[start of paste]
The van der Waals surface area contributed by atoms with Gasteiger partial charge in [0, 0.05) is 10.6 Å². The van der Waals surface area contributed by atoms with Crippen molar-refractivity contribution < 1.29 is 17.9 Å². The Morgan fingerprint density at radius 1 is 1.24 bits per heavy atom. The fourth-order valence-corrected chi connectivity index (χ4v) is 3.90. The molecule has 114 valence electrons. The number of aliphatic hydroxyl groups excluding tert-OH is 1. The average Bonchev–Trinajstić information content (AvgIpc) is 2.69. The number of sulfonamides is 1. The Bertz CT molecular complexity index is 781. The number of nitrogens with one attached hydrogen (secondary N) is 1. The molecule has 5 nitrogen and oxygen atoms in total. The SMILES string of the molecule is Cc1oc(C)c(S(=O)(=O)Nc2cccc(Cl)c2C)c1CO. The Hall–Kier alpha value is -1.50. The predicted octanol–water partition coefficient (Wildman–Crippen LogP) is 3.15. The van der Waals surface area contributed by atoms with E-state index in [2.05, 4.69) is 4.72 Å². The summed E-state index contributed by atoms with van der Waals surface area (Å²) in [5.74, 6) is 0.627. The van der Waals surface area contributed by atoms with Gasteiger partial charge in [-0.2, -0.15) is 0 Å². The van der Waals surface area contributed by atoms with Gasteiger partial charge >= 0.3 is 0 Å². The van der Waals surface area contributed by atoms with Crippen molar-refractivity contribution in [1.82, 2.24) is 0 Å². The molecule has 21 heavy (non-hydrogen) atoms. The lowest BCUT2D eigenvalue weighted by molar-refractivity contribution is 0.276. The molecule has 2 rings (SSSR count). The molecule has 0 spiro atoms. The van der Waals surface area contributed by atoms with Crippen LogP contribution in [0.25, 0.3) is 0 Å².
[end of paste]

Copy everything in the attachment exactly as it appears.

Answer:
The van der Waals surface area contributed by atoms with Gasteiger partial charge in [0, 0.05) is 10.6 Å². The van der Waals surface area contributed by atoms with Crippen molar-refractivity contribution < 1.29 is 17.9 Å². The Morgan fingerprint density at radius 1 is 1.24 bits per heavy atom. The fourth-order valence-corrected chi connectivity index (χ4v) is 3.90. The molecule has 114 valence electrons. The number of aliphatic hydroxyl groups excluding tert-OH is 1. The average Bonchev–Trinajstić information content (AvgIpc) is 2.69. The number of sulfonamides is 1. The Bertz CT molecular complexity index is 781. The number of nitrogens with one attached hydrogen (secondary N) is 1. The molecule has 5 nitrogen and oxygen atoms in total. The SMILES string of the molecule is Cc1oc(C)c(S(=O)(=O)Nc2cccc(Cl)c2C)c1CO. The Hall–Kier alpha value is -1.50. The predicted octanol–water partition coefficient (Wildman–Crippen LogP) is 3.15. The van der Waals surface area contributed by atoms with E-state index in [2.05, 4.69) is 4.72 Å². The summed E-state index contributed by atoms with van der Waals surface area (Å²) in [5.74, 6) is 0.627. The van der Waals surface area contributed by atoms with Gasteiger partial charge in [-0.2, -0.15) is 0 Å². The van der Waals surface area contributed by atoms with Gasteiger partial charge >= 0.3 is 0 Å². The van der Waals surface area contributed by atoms with Crippen molar-refractivity contribution in [1.82, 2.24) is 0 Å². The molecule has 21 heavy (non-hydrogen) atoms. The lowest BCUT2D eigenvalue weighted by molar-refractivity contribution is 0.276. The molecule has 2 rings (SSSR count). The molecule has 0 spiro atoms. The van der Waals surface area contributed by atoms with Crippen LogP contribution in [0.25, 0.3) is 0 Å².